And when some of them were talking about the temple, how it was adorned with beautiful stones and votive offerings, he said: “These things you are looking at—days will come when there will not be left a stone upon a stone that will not be torn down!”
Yesterday a confrere sent along some pictures of a new construction of “luxury assisted living apartments” on the site of one of our former brothers’ houses in Belgium. Several of them showed the current building along with various views of the interiors of the apartments. One picture, however, was particularly striking. It was an aerial view of the area after the brothers’ house had been demolished and before the new construction had begun. I found myself for some minutes taking in the empty lot where once communities of brothers had lived and from which they served. The last time I was there it was to visit one of our most gentle and revered brothers who was dying. Despite how poor his own health was at the time, he asked me for my mother who was suffering, as she had for many years, from Alzheimers’ disease and whom he had met in his visits to the United States. He told me of how he often thought of and prayed for her. His care for her, at such a distance and in light of his own diminishment, was a communication which touched my heart deeply and affected it permanently.
As I reflected on the empty lot that had been a community residence, I experienced the sadness of loss and inner emptiness that always lies beneath the surface of life. Yet, my memory of Brother Marcel and his gentle, kind, and loving disposition also aroused a gratitude and a sense of enduring communion that combined a certain sweetness with the sadness. I was reminded of the Buddhist tradition of the sand mandala, where monks work together for days or weeks to create a beautiful design in the sand, then brush the sand together into a pile, and then spill the pile into a body of running water that the blessings of the mandala may be shared throughout the universe.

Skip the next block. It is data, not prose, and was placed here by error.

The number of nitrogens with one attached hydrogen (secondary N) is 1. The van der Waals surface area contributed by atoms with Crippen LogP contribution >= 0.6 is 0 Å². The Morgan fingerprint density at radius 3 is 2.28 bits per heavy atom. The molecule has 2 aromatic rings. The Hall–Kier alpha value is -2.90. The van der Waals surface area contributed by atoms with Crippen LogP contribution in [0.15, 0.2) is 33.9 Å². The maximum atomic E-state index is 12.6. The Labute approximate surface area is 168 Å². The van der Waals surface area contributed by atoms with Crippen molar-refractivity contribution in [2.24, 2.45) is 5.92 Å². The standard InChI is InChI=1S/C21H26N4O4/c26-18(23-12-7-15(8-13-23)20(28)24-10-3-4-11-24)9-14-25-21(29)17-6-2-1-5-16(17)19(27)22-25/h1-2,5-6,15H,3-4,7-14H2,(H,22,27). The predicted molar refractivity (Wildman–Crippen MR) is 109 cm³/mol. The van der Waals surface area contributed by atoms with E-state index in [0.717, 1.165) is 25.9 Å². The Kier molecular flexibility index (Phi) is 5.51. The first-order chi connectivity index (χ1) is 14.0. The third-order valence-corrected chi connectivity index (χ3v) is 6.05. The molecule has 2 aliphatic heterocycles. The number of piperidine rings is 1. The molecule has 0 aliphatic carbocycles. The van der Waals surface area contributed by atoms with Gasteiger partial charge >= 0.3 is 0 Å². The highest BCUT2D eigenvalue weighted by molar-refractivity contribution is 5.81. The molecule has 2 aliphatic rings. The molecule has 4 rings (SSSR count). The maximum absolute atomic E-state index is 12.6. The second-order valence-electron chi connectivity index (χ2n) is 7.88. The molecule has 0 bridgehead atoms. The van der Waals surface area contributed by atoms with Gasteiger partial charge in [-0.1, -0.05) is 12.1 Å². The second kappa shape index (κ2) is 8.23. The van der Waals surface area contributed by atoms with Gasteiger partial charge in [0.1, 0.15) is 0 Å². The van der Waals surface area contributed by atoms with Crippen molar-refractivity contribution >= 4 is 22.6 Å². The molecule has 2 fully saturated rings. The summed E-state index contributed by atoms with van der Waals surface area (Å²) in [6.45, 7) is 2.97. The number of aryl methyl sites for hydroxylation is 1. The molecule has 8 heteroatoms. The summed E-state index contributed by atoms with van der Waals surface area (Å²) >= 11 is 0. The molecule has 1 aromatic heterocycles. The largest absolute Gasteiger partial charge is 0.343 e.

Today we read in Luke’s gospel of Jesus’ reminder to the people that even the temple, the very abode of God as they see it, will be destroyed. As with a mandala, the people had devoted so much of their life to create, in accord with what they understood to be God’s command to them, to build a house of great wealth and beauty for God. Yet, Jesus tells them that for all their desires, designs, and efforts, “days will come when there will not be left a stone upon a stone that will not be torn down!” Other human persons, with temporarily greater power, will come and destroy what they have devoted their lives to building to the glory of God.